This is a guest post written by Sarah Steltz, VP of Workforce Solutions at University City District.
We are often asked what the secret is to our success at the West Philadelphia Skills Initiative, our nationally recognized job training program.
In a way, the success has been a bit like knowing the answers to a test in advance. You see, we don’t run a job training program unless we have an employer partner with real jobs at the end for graduates.
Rather than giving underemployed West Philadelphia residents generic training in hopes that they will find a job, the Skills Initiative operates like a talent-management consultancy for the specialized employers in the area, including hospitals like CHOP, universities like Penn and Drexel, labs, and major agencies like SEPTA.
We place about 97 percent of our graduates in jobs, while the national average for a community-based workforce program is about 68 percent.
It works with each employer to identify which positions routinely experience retention and performance problems. By analyzing personnel data and interviewing frontline workers, our staff can understand root causes of hiring and turnover problems and better appreciate the technical and soft skills necessary to excel in a position. This serves to shape training programs and the candidate selection process.
As a result, we place about 97 percent of our graduates in jobs, while the national average for a community-based workforce program is about 68 percent. Since 2011 nearly 600 of our graduates have been placed in local jobs. Program participants who’d been unemployed for an average of 33 weeks have earned nearly $40 million in collective wages.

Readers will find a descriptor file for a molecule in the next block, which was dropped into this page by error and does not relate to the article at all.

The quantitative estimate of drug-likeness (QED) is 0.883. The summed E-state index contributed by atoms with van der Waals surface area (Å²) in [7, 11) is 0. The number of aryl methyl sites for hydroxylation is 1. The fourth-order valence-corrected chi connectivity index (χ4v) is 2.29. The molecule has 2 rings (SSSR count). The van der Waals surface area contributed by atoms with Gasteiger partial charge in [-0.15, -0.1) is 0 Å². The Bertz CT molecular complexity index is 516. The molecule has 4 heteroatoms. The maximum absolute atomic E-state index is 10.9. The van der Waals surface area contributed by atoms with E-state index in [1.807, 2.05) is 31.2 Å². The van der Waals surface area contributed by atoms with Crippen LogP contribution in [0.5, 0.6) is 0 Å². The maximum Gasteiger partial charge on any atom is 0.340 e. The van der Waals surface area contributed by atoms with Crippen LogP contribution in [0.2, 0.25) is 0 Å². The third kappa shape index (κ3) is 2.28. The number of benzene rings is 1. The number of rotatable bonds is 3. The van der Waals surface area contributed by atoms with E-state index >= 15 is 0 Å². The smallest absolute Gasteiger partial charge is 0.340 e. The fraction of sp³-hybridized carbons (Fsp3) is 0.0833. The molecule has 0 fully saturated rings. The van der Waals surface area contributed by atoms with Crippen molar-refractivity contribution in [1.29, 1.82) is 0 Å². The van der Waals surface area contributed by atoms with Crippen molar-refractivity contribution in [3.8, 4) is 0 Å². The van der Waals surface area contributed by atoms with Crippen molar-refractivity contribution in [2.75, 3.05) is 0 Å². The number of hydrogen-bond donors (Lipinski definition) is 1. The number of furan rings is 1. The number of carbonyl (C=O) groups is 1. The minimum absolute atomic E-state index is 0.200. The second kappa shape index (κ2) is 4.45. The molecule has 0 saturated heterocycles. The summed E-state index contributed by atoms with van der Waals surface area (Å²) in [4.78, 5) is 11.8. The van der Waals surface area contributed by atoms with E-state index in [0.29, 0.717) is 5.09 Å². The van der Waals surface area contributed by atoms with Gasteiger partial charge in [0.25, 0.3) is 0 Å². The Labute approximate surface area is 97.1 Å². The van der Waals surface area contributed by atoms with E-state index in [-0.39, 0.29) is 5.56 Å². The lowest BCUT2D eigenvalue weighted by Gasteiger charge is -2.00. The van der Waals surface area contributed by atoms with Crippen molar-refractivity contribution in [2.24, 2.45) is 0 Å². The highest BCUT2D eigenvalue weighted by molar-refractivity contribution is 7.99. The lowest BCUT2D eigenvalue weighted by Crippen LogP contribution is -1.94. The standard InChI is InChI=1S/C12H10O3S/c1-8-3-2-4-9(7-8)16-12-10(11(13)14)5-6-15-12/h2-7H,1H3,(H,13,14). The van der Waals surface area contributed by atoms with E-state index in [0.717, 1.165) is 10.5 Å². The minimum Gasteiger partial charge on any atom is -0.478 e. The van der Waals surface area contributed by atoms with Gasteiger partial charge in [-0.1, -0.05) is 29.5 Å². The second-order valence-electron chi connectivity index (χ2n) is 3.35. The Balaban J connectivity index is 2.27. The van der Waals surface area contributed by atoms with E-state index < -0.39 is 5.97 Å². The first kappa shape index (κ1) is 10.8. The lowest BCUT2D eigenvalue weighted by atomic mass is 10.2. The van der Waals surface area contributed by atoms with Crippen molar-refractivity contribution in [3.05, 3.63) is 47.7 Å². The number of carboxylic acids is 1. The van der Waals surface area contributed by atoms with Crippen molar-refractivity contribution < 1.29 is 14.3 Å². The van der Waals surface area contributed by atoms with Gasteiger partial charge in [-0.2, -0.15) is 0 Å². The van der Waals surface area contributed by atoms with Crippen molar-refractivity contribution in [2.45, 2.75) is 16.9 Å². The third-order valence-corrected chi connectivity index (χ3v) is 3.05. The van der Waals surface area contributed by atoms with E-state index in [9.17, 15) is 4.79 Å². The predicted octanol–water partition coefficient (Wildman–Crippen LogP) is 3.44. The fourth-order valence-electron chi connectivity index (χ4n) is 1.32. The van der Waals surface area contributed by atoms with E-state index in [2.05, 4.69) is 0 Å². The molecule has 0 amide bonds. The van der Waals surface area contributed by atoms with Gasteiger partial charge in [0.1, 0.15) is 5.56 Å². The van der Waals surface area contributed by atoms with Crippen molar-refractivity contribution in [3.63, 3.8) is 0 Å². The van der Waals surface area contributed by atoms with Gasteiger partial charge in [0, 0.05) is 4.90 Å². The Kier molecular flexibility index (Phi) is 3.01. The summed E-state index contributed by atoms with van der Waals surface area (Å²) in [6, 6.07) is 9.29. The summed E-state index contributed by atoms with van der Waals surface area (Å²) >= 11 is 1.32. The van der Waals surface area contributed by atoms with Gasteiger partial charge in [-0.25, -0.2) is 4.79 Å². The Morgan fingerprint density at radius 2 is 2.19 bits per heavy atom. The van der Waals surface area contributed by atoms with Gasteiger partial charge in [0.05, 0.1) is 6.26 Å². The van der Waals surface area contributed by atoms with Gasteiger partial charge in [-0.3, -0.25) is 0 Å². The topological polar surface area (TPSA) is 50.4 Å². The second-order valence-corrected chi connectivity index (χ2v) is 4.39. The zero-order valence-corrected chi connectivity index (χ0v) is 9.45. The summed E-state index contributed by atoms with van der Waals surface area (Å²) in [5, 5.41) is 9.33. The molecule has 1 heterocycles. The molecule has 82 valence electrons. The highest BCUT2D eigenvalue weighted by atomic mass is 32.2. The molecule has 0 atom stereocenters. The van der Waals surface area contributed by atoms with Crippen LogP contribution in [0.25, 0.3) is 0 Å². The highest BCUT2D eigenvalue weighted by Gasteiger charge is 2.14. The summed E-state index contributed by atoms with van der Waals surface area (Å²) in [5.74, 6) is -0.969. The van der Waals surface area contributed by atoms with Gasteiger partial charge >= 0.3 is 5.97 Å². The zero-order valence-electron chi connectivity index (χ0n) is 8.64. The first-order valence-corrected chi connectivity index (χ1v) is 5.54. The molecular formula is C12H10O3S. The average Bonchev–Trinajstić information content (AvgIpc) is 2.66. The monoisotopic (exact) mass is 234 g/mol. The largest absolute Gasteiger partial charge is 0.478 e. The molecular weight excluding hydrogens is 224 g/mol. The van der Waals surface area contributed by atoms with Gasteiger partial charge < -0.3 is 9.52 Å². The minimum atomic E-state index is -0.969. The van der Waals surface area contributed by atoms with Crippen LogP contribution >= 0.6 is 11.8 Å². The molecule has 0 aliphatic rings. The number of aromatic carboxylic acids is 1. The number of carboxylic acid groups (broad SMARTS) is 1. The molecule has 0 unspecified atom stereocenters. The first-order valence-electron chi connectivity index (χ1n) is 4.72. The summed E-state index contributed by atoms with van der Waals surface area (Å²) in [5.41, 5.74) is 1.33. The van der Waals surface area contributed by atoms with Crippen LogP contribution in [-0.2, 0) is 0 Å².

I have been at the Skills Initiative for 20 months, and despite these successes, our work has sometimes felt incomplete.
That feeling was especially pronounced early in my tenure, when I described the program at a city trade school and some city residents shared their frustration with our program because they didn’t live in the zip codes we serve. They needed a job-targeted training program that delivered results like ours, too. We wondered, could we broaden to other parts of Philadelphia? What would it take?
We may have some answers soon. Citizens Bank, JP Morgan Chase, the Connelly Foundation, and the William Penn Foundation have invested more than $2 million to test components of our program in North and South Philadelphia. We’ll build our own capacity to serve as consultants to our lead partners in these neighborhoods, Temple University and Philadelphia Industrial Development Corp., to adapt the model in ways that best serve these communities of employers and job seekers.
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I believe in the power of place-based job growth. I believe our program, along with others like those originating from the Office of Workforce Development, can have an impact on the city’s poverty numbers. The Skills Initiative will continue to primarily serve West Philly and we’ll now be able to expand our offerings to those residents.
But we’ve always believed that zip code shouldn’t determine someone’s access to opportunity.
Bruce Katz, the director of the new Nowak Metro Finance Lab at Drexel University, said in a recent case study that the Skills Initiative was a model for urban workforce development. The challenge ahead of us is to prove it.-30-
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